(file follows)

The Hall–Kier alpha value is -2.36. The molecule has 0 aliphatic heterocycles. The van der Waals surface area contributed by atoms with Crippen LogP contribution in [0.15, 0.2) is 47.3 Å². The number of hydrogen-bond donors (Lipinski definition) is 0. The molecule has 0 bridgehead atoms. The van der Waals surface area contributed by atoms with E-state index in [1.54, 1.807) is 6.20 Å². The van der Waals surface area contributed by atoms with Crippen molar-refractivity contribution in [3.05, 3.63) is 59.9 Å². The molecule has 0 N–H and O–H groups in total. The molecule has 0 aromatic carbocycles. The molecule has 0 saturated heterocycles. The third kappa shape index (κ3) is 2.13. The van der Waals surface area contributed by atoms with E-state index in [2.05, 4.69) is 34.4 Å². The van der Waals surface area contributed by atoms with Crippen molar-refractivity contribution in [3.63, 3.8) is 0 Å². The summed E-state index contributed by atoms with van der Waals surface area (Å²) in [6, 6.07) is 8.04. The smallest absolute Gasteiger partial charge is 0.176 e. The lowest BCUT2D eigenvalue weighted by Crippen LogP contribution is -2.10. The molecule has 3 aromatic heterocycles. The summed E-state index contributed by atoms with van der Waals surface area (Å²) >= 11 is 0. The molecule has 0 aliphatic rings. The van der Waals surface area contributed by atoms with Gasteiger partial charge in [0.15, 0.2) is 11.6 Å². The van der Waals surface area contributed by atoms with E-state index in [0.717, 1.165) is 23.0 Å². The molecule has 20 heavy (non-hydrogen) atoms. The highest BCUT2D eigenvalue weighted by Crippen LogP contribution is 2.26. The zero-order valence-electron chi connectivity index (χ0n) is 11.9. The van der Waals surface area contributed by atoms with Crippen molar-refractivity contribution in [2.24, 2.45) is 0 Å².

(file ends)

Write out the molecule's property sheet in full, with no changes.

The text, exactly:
The Hall–Kier alpha value is -2.36. The molecule has 0 aliphatic heterocycles. The van der Waals surface area contributed by atoms with Crippen LogP contribution in [0.15, 0.2) is 47.3 Å². The number of hydrogen-bond donors (Lipinski definition) is 0. The molecule has 0 bridgehead atoms. The van der Waals surface area contributed by atoms with E-state index in [1.54, 1.807) is 6.20 Å². The van der Waals surface area contributed by atoms with Crippen molar-refractivity contribution in [3.05, 3.63) is 59.9 Å². The molecule has 0 N–H and O–H groups in total. The molecule has 0 aromatic carbocycles. The molecule has 0 saturated heterocycles. The third kappa shape index (κ3) is 2.13. The van der Waals surface area contributed by atoms with E-state index in [2.05, 4.69) is 34.4 Å². The van der Waals surface area contributed by atoms with Crippen molar-refractivity contribution in [3.63, 3.8) is 0 Å². The summed E-state index contributed by atoms with van der Waals surface area (Å²) in [6, 6.07) is 8.04. The smallest absolute Gasteiger partial charge is 0.176 e. The lowest BCUT2D eigenvalue weighted by Crippen LogP contribution is -2.10. The molecule has 3 aromatic heterocycles. The summed E-state index contributed by atoms with van der Waals surface area (Å²) >= 11 is 0. The molecule has 0 aliphatic rings. The van der Waals surface area contributed by atoms with Gasteiger partial charge in [0.15, 0.2) is 11.6 Å². The van der Waals surface area contributed by atoms with E-state index in [0.717, 1.165) is 23.0 Å². The molecule has 20 heavy (non-hydrogen) atoms. The highest BCUT2D eigenvalue weighted by Crippen LogP contribution is 2.26. The zero-order valence-electron chi connectivity index (χ0n) is 11.9. The van der Waals surface area contributed by atoms with Crippen molar-refractivity contribution in [2.24, 2.45) is 0 Å².